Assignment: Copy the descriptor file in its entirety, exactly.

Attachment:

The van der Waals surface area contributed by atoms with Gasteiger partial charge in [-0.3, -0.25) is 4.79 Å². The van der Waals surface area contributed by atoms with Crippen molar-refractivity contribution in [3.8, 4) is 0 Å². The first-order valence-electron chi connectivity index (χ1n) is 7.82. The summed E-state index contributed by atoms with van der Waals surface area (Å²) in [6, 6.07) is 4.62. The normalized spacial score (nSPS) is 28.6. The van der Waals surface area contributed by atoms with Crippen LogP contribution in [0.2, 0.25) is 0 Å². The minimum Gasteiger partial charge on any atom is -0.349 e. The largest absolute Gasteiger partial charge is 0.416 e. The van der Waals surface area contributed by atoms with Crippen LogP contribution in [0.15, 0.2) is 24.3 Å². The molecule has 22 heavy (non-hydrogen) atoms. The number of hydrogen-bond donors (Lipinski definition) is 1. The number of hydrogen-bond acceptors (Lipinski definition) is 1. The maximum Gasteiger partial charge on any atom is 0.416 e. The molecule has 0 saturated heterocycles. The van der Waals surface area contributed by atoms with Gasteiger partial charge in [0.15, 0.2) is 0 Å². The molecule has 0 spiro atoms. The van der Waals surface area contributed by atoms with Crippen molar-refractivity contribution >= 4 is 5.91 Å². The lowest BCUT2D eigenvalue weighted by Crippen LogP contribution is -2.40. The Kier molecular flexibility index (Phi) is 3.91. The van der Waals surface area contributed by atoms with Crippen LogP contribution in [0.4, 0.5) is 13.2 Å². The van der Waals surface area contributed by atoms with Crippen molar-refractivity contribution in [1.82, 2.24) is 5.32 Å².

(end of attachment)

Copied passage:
The van der Waals surface area contributed by atoms with Gasteiger partial charge in [-0.3, -0.25) is 4.79 Å². The van der Waals surface area contributed by atoms with Crippen molar-refractivity contribution in [3.8, 4) is 0 Å². The first-order valence-electron chi connectivity index (χ1n) is 7.82. The summed E-state index contributed by atoms with van der Waals surface area (Å²) in [6, 6.07) is 4.62. The normalized spacial score (nSPS) is 28.6. The van der Waals surface area contributed by atoms with Crippen LogP contribution in [0.2, 0.25) is 0 Å². The minimum Gasteiger partial charge on any atom is -0.349 e. The largest absolute Gasteiger partial charge is 0.416 e. The van der Waals surface area contributed by atoms with Crippen LogP contribution in [0.15, 0.2) is 24.3 Å². The molecule has 22 heavy (non-hydrogen) atoms. The number of hydrogen-bond donors (Lipinski definition) is 1. The number of hydrogen-bond acceptors (Lipinski definition) is 1. The maximum Gasteiger partial charge on any atom is 0.416 e. The molecule has 0 saturated heterocycles. The van der Waals surface area contributed by atoms with Gasteiger partial charge in [0.15, 0.2) is 0 Å². The molecule has 0 spiro atoms. The van der Waals surface area contributed by atoms with Crippen molar-refractivity contribution >= 4 is 5.91 Å². The lowest BCUT2D eigenvalue weighted by Crippen LogP contribution is -2.40. The Kier molecular flexibility index (Phi) is 3.91. The van der Waals surface area contributed by atoms with Crippen LogP contribution in [0.4, 0.5) is 13.2 Å². The van der Waals surface area contributed by atoms with Crippen molar-refractivity contribution in [1.82, 2.24) is 5.32 Å².